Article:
I will take a moment here to explain what NP-completeness means, because it is crucial. Imagine you’re asked to solve a problem, for e.g sort a pack of cards. You may be interested to know how many cards you’d have to compare in the process – so you ask “What is the minimum number of comparisons needed?”. This is an optimization problem and the answer is a number. Other problems may have answers in various other forms – list of all cities in the shortest route etc. In order to be able to compare these problems and their algorithms, it’d be nicer to have answers that are comparable, and the simplest such form is a boolean value. So, you instead ask “Is the minimum number of comparisons needed to sort greater than 100”, to which the computer only answers True or False – these are called decision problems. Another feature of any algorithm, you might have noticed, is that it must make choices and depending on the outcome of these choices has to proceed further. Think of it as a binary tree – you start at the root, make your choice and proceed leaf-ward. Leafs contain answers – True or False. When a Deterministic Turing machine (DTM) makes a choice, it has to go down its chosen path, and if it turns out that it was a bad decision, it has to come back and go down the right path. A Non-Deterministic Turing machine (NTM), on the other hand magically always make the right choice. All problems efficiently solvable using a DTM is defined as the set P, and all problems efficiently solvable by the NTM is defined as the set NP. Good. Now to NP-Completeness. Stephen Cook in 1970s discovered that many many problems ( but not all ) in NP were equally hard and were the hardest problems in NP – these are called the NP-complete problems. What exactly is the power of this hypothetical magic in an NTM ? We don’t know – that is the P =? NP question.

After that long digression which has hopefully brought most readers on a common footing, let me return to what Scott Aaronson has to say in this chapter. First, why are we so comfortable in dividing up efficiency ranges into polynomial and exponential, and not something in between like n^logn ? A second objection is that in practice algorithms that take an exponential 1.00001^n time might run faster than n^100000, because in practice inputs are bounded. These questions are tackled in later chapters. A third point noted is that while computability theory concerns itself with logic about what can and cannot be computed, complexity theory deals with what can be done best given some resources, and in this sense it is more closely related to physical sciences. So, one can ask, if we could travel backwards in time, could be compute faster, or is there a limit physics poses on the amount of information a limited space can store.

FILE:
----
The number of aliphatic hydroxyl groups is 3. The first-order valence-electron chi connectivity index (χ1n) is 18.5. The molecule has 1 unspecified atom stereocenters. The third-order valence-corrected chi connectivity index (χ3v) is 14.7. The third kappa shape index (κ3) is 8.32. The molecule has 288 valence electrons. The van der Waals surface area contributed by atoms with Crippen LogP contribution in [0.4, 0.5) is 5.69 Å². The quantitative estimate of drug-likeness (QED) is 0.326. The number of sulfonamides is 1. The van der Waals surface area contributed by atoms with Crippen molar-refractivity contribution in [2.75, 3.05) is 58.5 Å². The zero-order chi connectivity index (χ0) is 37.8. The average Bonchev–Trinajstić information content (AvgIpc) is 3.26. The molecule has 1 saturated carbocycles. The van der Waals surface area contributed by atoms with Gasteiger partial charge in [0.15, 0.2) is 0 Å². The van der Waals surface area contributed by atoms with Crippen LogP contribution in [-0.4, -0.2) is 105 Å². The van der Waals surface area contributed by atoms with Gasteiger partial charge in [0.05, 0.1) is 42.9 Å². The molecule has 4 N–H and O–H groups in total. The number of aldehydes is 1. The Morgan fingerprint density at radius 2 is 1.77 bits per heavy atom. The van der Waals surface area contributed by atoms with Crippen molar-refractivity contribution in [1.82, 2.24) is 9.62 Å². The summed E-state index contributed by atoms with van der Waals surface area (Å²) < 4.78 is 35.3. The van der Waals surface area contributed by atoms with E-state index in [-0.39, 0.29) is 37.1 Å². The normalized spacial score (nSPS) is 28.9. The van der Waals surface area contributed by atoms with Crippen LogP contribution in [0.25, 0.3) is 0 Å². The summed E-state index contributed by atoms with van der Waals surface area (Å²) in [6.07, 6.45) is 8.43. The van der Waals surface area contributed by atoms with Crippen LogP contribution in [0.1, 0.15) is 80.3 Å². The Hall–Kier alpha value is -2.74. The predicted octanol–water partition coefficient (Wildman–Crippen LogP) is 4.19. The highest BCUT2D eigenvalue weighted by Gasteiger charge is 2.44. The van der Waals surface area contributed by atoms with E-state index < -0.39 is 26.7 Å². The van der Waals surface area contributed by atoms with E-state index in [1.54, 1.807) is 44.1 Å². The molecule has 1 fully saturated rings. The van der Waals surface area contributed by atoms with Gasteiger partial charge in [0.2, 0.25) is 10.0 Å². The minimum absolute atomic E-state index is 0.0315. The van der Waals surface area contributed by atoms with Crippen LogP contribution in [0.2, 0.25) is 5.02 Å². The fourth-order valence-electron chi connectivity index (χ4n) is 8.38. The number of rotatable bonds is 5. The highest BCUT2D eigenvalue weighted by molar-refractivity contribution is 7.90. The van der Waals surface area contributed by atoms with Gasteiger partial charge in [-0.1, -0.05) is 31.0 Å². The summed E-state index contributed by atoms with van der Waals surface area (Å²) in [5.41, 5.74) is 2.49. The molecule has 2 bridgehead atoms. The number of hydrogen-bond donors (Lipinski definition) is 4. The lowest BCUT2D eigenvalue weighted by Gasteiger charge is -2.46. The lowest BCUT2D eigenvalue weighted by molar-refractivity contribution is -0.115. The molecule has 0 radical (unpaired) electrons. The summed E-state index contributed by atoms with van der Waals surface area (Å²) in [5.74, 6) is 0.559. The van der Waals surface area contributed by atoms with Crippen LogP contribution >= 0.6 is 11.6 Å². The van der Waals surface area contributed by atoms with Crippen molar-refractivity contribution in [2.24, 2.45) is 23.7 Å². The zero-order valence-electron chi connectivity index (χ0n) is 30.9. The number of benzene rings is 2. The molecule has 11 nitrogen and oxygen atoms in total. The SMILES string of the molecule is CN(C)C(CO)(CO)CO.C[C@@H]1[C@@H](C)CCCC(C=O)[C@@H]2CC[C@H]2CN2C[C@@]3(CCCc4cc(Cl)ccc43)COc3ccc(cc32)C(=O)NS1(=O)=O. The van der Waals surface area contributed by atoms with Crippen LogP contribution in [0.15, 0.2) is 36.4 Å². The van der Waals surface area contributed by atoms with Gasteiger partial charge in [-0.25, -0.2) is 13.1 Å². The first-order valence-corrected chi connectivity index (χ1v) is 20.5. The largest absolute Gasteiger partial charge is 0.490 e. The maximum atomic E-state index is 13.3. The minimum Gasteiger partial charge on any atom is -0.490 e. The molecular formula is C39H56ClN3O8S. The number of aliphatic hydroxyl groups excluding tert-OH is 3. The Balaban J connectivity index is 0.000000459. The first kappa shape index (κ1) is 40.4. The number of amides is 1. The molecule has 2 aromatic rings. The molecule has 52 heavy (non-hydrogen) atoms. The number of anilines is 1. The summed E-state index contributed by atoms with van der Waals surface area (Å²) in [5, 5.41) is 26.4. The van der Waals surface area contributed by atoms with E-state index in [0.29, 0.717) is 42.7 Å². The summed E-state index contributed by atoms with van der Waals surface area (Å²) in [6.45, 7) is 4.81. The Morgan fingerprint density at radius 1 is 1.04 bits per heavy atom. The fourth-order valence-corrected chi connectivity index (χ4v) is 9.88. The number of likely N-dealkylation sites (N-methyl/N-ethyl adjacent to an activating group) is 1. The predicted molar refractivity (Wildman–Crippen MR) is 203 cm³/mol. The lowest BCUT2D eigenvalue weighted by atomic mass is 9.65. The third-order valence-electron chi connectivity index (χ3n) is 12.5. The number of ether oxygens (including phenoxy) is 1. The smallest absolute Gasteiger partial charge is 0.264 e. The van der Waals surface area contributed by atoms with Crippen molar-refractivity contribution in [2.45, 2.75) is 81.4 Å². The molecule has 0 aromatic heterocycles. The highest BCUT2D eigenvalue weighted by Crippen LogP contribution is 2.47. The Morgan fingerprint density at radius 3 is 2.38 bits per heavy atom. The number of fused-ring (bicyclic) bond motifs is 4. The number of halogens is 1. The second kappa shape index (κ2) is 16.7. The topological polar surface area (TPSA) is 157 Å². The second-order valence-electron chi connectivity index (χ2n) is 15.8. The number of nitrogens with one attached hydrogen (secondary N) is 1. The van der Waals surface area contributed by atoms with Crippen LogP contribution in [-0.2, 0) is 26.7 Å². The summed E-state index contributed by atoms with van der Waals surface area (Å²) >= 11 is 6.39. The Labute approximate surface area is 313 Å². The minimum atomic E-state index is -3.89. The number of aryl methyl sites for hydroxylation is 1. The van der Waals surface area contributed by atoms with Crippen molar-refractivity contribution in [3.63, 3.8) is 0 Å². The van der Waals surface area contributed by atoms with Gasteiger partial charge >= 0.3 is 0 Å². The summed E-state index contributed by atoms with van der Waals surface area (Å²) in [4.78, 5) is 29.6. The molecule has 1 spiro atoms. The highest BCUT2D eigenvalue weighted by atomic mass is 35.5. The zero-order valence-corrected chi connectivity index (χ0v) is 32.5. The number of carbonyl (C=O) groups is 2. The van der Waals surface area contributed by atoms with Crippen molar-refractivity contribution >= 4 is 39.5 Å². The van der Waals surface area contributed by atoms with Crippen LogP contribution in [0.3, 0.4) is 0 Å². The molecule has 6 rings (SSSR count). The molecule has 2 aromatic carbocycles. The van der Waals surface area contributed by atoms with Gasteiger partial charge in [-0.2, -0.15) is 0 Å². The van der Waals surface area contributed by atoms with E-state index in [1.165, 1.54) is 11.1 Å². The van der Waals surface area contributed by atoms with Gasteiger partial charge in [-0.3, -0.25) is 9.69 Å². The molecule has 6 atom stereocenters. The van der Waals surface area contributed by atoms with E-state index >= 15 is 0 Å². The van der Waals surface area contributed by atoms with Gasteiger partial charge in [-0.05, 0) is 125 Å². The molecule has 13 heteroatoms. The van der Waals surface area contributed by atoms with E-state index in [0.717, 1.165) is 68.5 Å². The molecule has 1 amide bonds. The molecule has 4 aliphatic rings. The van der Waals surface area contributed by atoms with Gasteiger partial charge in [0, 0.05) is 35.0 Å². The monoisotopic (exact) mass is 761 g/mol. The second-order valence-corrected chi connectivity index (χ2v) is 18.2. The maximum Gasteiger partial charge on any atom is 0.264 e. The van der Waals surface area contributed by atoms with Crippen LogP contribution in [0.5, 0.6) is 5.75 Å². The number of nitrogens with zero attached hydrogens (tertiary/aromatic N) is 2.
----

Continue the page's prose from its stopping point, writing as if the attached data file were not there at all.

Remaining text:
Chapter 3 – The relevance of polynomial time

3.1 The Entscheidungsproblem Revisited

Church and Turing showed that even if you take an incomplete formal system, you cannot classify all statements into “provable in F”, “disprovable in F”, and “undecidable in F”. Godel in a famous “Lost letter” wrote to von Neumann asking if there would be a way to decide if a given statement has a proof in F of length n bits or less efficiently. i.e if a proof of a reasonable length exists, can it be found in a reasonable amount of time? Godel had anticipated the P vs NP problem.

3.2 Evolvability

Is 4 billions years time enough to construct a human body ( which presumably optimized many of its inner workings w.r.t its environment ) from a much more homogeneous environment that formed the earth? Godel thought not, but modern biology says otherwise. Basically, complexity theory is nowhere near even hinting at us an answer to the possibility of Evolution.

3.3 Known Integers

This is an interesting question – when you say you know something, what do you mean? Let us, for a moment, keep aside knowledge of the kind most people spend their lives trying to acquire – mating habits or courtship rituals of humans – and ask more specific questions, for instance, ones that mathematicians claim they know – proving something. When a mathematician claims he knows how to prove a statement to you in a system, what he’s saying is that he can, in an amount of time polynomial in the size of the statement, reduce it to something you both agree on. To make this more concrete, when you say you “know” a prime number p what you’re saying is that you have an algorithm that proves in polynomial(p) time that p is a prime. The same thing cannot be said for the prime := “next prime larger than p” even though it is well defined. Although this seems like a very interesting way to think about things, Gil Kalai opines “The opinion that once you show that a certain human activity represents an effort in P means that it is “trivialized” is a bit too far since it is quite plausible that all human activities represent efforts in P”.